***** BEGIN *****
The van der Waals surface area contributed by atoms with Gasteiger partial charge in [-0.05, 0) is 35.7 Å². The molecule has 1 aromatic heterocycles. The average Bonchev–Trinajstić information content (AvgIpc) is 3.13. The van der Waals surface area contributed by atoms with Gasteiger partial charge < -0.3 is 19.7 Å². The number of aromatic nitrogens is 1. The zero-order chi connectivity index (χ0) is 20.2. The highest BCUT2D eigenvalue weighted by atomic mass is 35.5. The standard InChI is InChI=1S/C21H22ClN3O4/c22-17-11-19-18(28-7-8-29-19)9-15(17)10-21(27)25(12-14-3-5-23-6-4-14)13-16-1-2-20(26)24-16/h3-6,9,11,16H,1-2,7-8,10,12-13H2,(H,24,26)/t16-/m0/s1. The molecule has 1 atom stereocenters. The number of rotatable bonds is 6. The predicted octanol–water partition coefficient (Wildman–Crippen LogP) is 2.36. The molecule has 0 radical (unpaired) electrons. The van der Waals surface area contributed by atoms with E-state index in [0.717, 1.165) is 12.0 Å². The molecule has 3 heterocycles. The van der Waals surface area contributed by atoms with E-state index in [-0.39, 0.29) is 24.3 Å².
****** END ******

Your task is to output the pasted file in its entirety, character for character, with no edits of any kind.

The van der Waals surface area contributed by atoms with Gasteiger partial charge in [-0.05, 0) is 35.7 Å². The molecule has 1 aromatic heterocycles. The average Bonchev–Trinajstić information content (AvgIpc) is 3.13. The van der Waals surface area contributed by atoms with Gasteiger partial charge < -0.3 is 19.7 Å². The number of aromatic nitrogens is 1. The zero-order chi connectivity index (χ0) is 20.2. The highest BCUT2D eigenvalue weighted by atomic mass is 35.5. The standard InChI is InChI=1S/C21H22ClN3O4/c22-17-11-19-18(28-7-8-29-19)9-15(17)10-21(27)25(12-14-3-5-23-6-4-14)13-16-1-2-20(26)24-16/h3-6,9,11,16H,1-2,7-8,10,12-13H2,(H,24,26)/t16-/m0/s1. The molecule has 1 atom stereocenters. The number of rotatable bonds is 6. The predicted octanol–water partition coefficient (Wildman–Crippen LogP) is 2.36. The molecule has 0 radical (unpaired) electrons. The van der Waals surface area contributed by atoms with E-state index in [0.717, 1.165) is 12.0 Å². The molecule has 3 heterocycles. The van der Waals surface area contributed by atoms with E-state index in [-0.39, 0.29) is 24.3 Å².